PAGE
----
China has enjoyed months of relatively low coronavirus figures, but it recorded 222 new coronavirus cases on Jan. 21, following 223 on Jan. 20 and 133 the day before that. The new more infectious U.K. strain has also been detected in at least four cities. This comes just before the Lunar New Year festivities, when migrant workers all over China expect to head home to celebrate the holiday with their families. The movement of holidaymakers, involving some 200 million people, is humanity’s biggest annual migration. This year, it could be a potentially catastrophic spreader of disease.
The government is handling the resurgence with trademark ruthlessness. More than 23 million people have been ordered to remain inside their homes in northern China to stymie new outbreaks—double the number confined in Wuhan when the pandemic first erupted. A temporary quarantine center capable of housing 4,000 suspected cases has been thrown up outside the city of Shijiazhuang, just under 300 kilometers southwest of the capital Beijing. Its residents—like those of two other major cities—are forbidden from venturing outside.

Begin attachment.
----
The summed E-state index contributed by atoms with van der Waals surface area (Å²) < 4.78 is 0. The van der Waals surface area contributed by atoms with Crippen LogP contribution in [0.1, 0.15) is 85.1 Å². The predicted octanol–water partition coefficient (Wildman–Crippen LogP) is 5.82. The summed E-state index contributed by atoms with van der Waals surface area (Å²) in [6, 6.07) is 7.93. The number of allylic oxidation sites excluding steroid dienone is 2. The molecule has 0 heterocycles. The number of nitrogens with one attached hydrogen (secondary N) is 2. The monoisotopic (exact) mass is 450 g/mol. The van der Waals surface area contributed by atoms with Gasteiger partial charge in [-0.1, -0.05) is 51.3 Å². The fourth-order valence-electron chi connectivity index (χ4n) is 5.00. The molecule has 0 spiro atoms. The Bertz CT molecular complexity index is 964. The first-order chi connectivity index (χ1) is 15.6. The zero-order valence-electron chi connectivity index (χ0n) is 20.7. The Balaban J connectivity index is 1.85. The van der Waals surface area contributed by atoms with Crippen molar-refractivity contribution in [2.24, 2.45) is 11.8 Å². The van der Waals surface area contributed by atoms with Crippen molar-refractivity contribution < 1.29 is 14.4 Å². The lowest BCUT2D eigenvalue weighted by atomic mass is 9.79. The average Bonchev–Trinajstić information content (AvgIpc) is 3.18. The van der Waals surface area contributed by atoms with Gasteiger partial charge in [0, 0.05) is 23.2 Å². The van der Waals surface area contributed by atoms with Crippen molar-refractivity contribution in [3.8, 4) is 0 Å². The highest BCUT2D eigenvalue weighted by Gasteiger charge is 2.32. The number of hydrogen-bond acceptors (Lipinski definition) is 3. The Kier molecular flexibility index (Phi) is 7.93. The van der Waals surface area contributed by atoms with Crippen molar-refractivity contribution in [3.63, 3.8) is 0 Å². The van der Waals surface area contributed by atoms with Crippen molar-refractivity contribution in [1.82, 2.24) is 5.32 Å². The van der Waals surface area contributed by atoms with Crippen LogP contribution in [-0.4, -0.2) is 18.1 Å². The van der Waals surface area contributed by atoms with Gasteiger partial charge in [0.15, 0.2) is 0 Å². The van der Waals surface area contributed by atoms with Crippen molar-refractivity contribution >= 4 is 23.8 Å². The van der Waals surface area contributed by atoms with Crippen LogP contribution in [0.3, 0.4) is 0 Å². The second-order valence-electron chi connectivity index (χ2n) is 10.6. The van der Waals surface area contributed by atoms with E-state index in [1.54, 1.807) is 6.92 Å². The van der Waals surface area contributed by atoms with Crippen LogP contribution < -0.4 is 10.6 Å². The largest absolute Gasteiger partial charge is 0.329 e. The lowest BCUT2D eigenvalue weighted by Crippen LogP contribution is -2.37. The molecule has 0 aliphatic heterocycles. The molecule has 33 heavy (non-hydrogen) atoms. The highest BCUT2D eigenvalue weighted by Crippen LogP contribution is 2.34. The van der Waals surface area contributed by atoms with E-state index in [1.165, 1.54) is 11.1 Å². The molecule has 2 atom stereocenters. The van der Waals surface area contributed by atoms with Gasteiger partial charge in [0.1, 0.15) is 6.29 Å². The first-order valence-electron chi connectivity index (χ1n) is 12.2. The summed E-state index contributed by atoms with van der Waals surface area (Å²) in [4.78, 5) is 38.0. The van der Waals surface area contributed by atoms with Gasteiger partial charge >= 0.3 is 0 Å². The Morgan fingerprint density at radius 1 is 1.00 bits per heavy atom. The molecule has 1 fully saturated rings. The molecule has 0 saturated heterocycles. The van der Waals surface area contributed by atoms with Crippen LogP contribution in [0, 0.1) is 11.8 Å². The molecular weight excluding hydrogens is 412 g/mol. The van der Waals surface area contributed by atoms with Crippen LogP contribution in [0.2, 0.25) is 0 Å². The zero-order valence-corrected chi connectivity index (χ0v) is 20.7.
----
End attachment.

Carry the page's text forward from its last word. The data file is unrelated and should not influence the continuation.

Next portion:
According to state media, some 20,000 residents of 12 villages near Shijiazhuang were rudely awoken by sirens early last week and bused to government-run quarantine centers. Business magazine Caixin reported that in one district of Shijiazhuang, an old man was tied to a tree after venturing out to buy cigarettes, prompting the suspension of local officials.
Millions of people in five Beijing neighborhoods have now been ordered not to leave the city and to report for testing after two cases of the new variant were discovered. Shanghai meanwhile reported three cases on Thursday and has mandated the testing of all hospital staff. Arrivals from domestic high and medium-risk areas of the country are also obliged to undergo 14 days quarantine.
Zhang Wenhong, head of the city’s COVID-19 response, told reporters “These cases reminded the public that the virus has never been away from us and epidemic prevention and control will become a new normal.”
China’s ongoing fight against COVID-19